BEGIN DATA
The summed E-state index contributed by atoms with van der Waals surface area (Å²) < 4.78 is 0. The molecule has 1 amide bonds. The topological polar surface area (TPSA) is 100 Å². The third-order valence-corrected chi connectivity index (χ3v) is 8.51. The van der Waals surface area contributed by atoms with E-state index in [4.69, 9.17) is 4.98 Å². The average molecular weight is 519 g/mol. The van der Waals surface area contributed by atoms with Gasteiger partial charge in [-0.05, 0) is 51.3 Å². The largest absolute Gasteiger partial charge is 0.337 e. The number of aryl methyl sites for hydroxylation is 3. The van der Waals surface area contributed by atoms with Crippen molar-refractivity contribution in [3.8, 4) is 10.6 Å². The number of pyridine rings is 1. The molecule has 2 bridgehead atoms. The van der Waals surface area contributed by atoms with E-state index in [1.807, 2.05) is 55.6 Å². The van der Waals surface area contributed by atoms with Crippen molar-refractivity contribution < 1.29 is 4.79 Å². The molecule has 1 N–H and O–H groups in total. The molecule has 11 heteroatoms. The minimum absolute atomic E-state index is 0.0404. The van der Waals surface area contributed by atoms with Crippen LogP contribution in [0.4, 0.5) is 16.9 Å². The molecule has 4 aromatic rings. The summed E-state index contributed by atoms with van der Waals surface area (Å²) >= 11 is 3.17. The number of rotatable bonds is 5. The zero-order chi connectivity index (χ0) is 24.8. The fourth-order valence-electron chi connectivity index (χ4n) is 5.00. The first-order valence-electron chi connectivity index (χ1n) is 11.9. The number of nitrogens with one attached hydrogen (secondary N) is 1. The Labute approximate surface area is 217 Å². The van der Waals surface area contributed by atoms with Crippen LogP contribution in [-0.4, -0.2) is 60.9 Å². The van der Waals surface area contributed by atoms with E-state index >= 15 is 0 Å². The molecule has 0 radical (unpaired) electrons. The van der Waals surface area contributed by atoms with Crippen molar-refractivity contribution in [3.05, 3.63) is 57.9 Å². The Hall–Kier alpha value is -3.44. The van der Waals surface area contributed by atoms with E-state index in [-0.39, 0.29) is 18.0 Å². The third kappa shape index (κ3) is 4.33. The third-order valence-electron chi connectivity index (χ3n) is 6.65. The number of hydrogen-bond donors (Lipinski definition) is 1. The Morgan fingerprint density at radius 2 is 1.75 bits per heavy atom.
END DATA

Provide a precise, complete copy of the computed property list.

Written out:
The summed E-state index contributed by atoms with van der Waals surface area (Å²) < 4.78 is 0. The molecule has 1 amide bonds. The topological polar surface area (TPSA) is 100 Å². The third-order valence-corrected chi connectivity index (χ3v) is 8.51. The van der Waals surface area contributed by atoms with E-state index in [4.69, 9.17) is 4.98 Å². The average molecular weight is 519 g/mol. The van der Waals surface area contributed by atoms with Gasteiger partial charge in [-0.05, 0) is 51.3 Å². The largest absolute Gasteiger partial charge is 0.337 e. The number of aryl methyl sites for hydroxylation is 3. The van der Waals surface area contributed by atoms with Crippen molar-refractivity contribution in [3.8, 4) is 10.6 Å². The number of pyridine rings is 1. The molecule has 2 bridgehead atoms. The van der Waals surface area contributed by atoms with E-state index in [1.807, 2.05) is 55.6 Å². The van der Waals surface area contributed by atoms with Crippen molar-refractivity contribution < 1.29 is 4.79 Å². The molecule has 1 N–H and O–H groups in total. The molecule has 11 heteroatoms. The minimum absolute atomic E-state index is 0.0404. The van der Waals surface area contributed by atoms with Crippen LogP contribution in [0.4, 0.5) is 16.9 Å². The molecule has 4 aromatic rings. The summed E-state index contributed by atoms with van der Waals surface area (Å²) >= 11 is 3.17. The number of rotatable bonds is 5. The zero-order chi connectivity index (χ0) is 24.8. The fourth-order valence-electron chi connectivity index (χ4n) is 5.00. The first-order valence-electron chi connectivity index (χ1n) is 11.9. The number of nitrogens with one attached hydrogen (secondary N) is 1. The Labute approximate surface area is 217 Å². The van der Waals surface area contributed by atoms with Crippen LogP contribution in [-0.4, -0.2) is 60.9 Å². The van der Waals surface area contributed by atoms with E-state index >= 15 is 0 Å². The molecule has 0 radical (unpaired) electrons. The van der Waals surface area contributed by atoms with Crippen molar-refractivity contribution in [3.05, 3.63) is 57.9 Å². The Hall–Kier alpha value is -3.44. The van der Waals surface area contributed by atoms with E-state index in [-0.39, 0.29) is 18.0 Å². The third kappa shape index (κ3) is 4.33. The third-order valence-electron chi connectivity index (χ3n) is 6.65. The number of hydrogen-bond donors (Lipinski definition) is 1. The Morgan fingerprint density at radius 2 is 1.75 bits per heavy atom.